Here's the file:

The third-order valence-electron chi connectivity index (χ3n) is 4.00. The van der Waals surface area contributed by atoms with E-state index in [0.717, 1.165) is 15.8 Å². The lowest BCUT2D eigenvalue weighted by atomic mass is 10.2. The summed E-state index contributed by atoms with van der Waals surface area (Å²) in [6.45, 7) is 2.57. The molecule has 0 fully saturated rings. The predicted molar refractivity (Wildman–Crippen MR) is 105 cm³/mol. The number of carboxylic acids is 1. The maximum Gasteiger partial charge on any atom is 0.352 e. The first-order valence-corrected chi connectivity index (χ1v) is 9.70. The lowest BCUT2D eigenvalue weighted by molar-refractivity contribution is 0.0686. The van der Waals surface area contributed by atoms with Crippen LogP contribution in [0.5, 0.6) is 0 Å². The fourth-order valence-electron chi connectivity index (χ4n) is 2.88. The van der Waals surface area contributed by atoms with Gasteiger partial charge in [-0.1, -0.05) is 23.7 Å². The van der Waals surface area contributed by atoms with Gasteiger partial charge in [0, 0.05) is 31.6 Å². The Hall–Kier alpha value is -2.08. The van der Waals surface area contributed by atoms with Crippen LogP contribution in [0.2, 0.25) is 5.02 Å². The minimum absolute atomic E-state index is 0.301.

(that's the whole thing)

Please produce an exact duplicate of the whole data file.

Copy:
The third-order valence-electron chi connectivity index (χ3n) is 4.00. The van der Waals surface area contributed by atoms with E-state index in [0.717, 1.165) is 15.8 Å². The lowest BCUT2D eigenvalue weighted by atomic mass is 10.2. The summed E-state index contributed by atoms with van der Waals surface area (Å²) in [6.45, 7) is 2.57. The molecule has 0 fully saturated rings. The predicted molar refractivity (Wildman–Crippen MR) is 105 cm³/mol. The number of carboxylic acids is 1. The maximum Gasteiger partial charge on any atom is 0.352 e. The first-order valence-corrected chi connectivity index (χ1v) is 9.70. The lowest BCUT2D eigenvalue weighted by molar-refractivity contribution is 0.0686. The van der Waals surface area contributed by atoms with Crippen LogP contribution in [0.5, 0.6) is 0 Å². The fourth-order valence-electron chi connectivity index (χ4n) is 2.88. The van der Waals surface area contributed by atoms with Gasteiger partial charge in [-0.1, -0.05) is 23.7 Å². The van der Waals surface area contributed by atoms with Gasteiger partial charge in [0, 0.05) is 31.6 Å². The Hall–Kier alpha value is -2.08. The van der Waals surface area contributed by atoms with Crippen LogP contribution in [0.2, 0.25) is 5.02 Å². The minimum absolute atomic E-state index is 0.301.